Presentation on theme: "Driver Responsibility Chapter 3. Buckle Up – It’s the law… True or False: NJ law requires only the driver, front seat passengers, and children under 18."— Presentation transcript:
Driver Responsibility Chapter 3
Buckle Up – It’s the law… True or False: NJ law requires only the driver, front seat passengers, and children under 18 to wear a seatbelt? True True or False: The driver is responsible for front seat passengers under 18 to wear a seatbelt? True True or False: Passengers in the front seat over 18 are responsible for themselves? True True or False: GDL Drivers with permits or probationary licenses must require all passengers seated anywhere in the car to wear a seatbelt? True
True or False: Passengers should always wear seatbelts, no matter where they are in the car or how old they are? TRUE
What is 60% Answer: The percentage chance increase you will have in surviving a crash if you are wearing your seatbelt.
Activity: In your groups, come up with a list of at least 2 detailed reasons as to how a seatbelt can help save a life… 1. They slow down your body. If a vehicle hits something, the car stops but you keep traveling the speed the vehicle was traveling and it will stop you from hitting the windshield. 2. They keep you from sliding on the seat in sudden turns or stops.They keep you from sliding on the seat in sudden turns or stops. 3. They keep you from being thrown out of the vehicle in a crash.They keep you from being thrown out of the vehicle in a crash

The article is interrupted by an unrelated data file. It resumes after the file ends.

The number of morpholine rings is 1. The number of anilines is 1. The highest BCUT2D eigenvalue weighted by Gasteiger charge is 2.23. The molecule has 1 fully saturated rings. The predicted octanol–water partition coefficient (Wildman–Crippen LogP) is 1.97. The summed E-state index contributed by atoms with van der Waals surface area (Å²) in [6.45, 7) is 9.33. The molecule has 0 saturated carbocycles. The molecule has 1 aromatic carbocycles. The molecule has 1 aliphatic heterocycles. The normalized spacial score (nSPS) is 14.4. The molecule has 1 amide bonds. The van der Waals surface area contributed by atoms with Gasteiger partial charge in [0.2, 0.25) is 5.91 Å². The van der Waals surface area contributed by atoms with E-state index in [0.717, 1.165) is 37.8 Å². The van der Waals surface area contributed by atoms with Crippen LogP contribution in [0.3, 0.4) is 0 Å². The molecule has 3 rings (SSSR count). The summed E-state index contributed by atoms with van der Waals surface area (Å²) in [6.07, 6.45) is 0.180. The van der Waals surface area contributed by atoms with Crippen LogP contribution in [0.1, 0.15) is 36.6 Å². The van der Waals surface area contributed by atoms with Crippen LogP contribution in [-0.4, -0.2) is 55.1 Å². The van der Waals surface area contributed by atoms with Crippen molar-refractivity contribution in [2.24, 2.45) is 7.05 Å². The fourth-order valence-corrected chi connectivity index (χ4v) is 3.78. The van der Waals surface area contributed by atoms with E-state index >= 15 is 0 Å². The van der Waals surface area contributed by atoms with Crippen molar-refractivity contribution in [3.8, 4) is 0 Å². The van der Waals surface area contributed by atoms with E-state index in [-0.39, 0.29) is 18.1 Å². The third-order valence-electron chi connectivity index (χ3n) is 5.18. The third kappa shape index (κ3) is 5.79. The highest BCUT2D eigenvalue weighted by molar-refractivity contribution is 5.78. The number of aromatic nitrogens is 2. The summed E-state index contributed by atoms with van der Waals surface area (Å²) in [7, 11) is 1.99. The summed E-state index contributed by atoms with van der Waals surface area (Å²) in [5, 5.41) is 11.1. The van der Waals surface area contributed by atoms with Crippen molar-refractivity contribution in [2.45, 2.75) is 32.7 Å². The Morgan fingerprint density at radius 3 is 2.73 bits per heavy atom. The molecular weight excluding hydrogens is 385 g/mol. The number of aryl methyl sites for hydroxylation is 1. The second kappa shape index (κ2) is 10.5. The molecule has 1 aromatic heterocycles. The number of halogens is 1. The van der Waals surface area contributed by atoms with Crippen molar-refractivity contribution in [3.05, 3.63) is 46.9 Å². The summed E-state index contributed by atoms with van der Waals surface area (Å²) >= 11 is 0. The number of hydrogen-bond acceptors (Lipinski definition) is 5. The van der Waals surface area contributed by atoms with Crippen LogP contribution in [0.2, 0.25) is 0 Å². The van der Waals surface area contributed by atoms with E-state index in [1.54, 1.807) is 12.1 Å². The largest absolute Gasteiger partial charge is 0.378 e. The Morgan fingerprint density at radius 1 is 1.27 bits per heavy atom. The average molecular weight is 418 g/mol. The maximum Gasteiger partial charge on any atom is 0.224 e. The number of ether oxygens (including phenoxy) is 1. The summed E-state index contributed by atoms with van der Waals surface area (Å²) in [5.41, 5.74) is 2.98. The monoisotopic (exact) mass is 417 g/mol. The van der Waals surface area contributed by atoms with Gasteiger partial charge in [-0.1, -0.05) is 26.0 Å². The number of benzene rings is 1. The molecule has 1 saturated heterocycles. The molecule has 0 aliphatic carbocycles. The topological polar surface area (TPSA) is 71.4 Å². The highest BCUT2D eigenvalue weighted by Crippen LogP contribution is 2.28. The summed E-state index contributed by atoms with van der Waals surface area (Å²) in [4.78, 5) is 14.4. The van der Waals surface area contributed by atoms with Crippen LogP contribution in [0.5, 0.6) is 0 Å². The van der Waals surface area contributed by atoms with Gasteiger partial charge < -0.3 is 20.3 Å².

Wear your Seatbelt!
Activity: In your groups, come up with 3 great strategies to get a friend to wear a seatbelt in your car…
Car Seats - Infants Infant Car Seat: Designed for children up to 20 pounds and must face the rear of the vehicle. Car seats should always be placed in the rear of a vehicle unless that is not possible. Can you think of a situation where that would not be possible?
Car Seats - Toddlers Convertible Car Seats: Designed for an infant or a toddler. It can be adjusted for a baby (rear-facing) for up to 20 pounds and when the baby can sit up without help (around 17 pounds) it can be adjusted upright and face forward in the car. Rear-Facing with Insert Forward-Facing
Car Seats - Children Booster Seats: Children up to 8 years old or weighing less than 80 pounds must ride in a booster seat in the rear of the vehicle. Children under 8 years old but weighing more than 80 pounds must ride in the back seat using a seatbelt. What if there is no back seat?
Be Smart…Airbags aren’t designed for children… It is a good idea to always have children under 12 years old ride in the rear of the vehicle!
Your car’s condition is your responsibility… Here are some things to check before driving…
Backup Lights Brake Lights Headlights (dim or low beams) Brakes Headlights (bright or high beams)
Brakes… -Drum (Conventional) Brakes: Used in older cars, driver should pump them after driving through water to test. -Antilock Brakes (ABS): Used in newer cars, driver should never pump them. Steady, consistent pressure is necessary for proper use even thought they may feel like they are slipping. Great for snow and rain! How are Antilock brakes better than Drum brakes?
More things to check… Tire tread should be checked often with a penny… Horn Tail lights Turn Signals Steering
True or False: If snow or ice from the top of your car causes an accident, you can be help liable? True...look what can happen